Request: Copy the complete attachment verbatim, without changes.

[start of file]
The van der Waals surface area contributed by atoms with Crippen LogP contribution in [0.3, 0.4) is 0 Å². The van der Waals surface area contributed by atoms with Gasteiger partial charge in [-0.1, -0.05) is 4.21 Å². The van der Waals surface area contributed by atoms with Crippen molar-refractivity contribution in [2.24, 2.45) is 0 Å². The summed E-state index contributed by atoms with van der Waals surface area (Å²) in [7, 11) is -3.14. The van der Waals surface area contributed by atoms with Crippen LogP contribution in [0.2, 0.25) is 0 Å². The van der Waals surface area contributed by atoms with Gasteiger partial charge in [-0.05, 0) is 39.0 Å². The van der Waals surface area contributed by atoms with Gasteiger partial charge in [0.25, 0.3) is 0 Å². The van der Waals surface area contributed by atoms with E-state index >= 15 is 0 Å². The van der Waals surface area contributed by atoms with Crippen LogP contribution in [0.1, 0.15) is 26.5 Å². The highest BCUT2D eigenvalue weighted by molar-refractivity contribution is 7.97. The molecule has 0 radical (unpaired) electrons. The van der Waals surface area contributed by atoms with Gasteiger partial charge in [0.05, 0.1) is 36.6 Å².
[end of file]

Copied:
The van der Waals surface area contributed by atoms with Crippen LogP contribution in [0.3, 0.4) is 0 Å². The van der Waals surface area contributed by atoms with Gasteiger partial charge in [-0.1, -0.05) is 4.21 Å². The van der Waals surface area contributed by atoms with Crippen molar-refractivity contribution in [2.24, 2.45) is 0 Å². The summed E-state index contributed by atoms with van der Waals surface area (Å²) in [7, 11) is -3.14. The van der Waals surface area contributed by atoms with Crippen LogP contribution in [0.2, 0.25) is 0 Å². The van der Waals surface area contributed by atoms with Gasteiger partial charge in [-0.05, 0) is 39.0 Å². The van der Waals surface area contributed by atoms with Gasteiger partial charge in [0.25, 0.3) is 0 Å². The van der Waals surface area contributed by atoms with E-state index >= 15 is 0 Å². The van der Waals surface area contributed by atoms with Crippen LogP contribution in [0.1, 0.15) is 26.5 Å². The highest BCUT2D eigenvalue weighted by molar-refractivity contribution is 7.97. The molecule has 0 radical (unpaired) electrons. The van der Waals surface area contributed by atoms with Gasteiger partial charge in [0.05, 0.1) is 36.6 Å².